At first glance, the Fujifilm X100S hasn’t changed much in terms of appearance. It has the same solid metal case as the X100, which is in silver-black. The classic leathering is a rather smooth, grained rubber, which might be a bit more handy to hold the camera more securely. The Fujifilm X100S can’t necessarily be described as a particularly compact camera, despite the missing handle it’s easy to grab, after all its case offers enough volume and a healthy weight of 440 grams. Unfortunately, the metal tripod thread on the underside of the housing is still located away from the optical axis and in direct proximity to the battery and memory card compartment, so that both cannot be changed during tripod operation, a quick-release plate also prevents access. The SD card slot is compatible with SDHC and SDXC, providing a large arsenal of compatible cards even with very high storage capacities. The lithium-ion battery, which is charged outside the camera in the supplied charging cradle, is only sufficient for 300 shots according to the CIPA standard, so a second battery is advisable at least for more extensive photo tours.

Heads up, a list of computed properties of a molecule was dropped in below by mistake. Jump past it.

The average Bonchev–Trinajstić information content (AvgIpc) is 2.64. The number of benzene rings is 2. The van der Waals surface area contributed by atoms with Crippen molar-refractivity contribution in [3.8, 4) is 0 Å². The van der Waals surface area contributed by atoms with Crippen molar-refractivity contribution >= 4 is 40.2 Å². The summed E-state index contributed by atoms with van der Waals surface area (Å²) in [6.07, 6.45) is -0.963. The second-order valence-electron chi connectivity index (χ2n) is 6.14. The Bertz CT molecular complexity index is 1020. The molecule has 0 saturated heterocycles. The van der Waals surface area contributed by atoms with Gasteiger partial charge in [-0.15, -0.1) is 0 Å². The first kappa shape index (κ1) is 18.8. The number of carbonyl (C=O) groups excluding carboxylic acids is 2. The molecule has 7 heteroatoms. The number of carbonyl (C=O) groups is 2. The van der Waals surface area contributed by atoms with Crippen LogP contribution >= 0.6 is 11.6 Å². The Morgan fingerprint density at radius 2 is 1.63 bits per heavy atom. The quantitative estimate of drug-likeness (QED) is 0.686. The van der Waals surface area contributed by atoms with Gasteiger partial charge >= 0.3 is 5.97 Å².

On top of the camera there is a TTL flash shoe, the exposure time wheel, the switch directly on the shutter release, a programmable Fn button, which is also suitable due to the missing ISO button, and the exposure correction wheel, which in contrast to the exposure time wheel works in third steps instead of full time steps. The wheels are of high quality and made of metal. The shutter release has two well-defined pressure points and a thread that can be used to connect a classic cable release. While the left side of the camera hides the USB and HDMI ports behind a plastic flap that doesn’t look quite as high quality, the right side of the camera contains only the focus mode switch (more about this in the “Lens” section).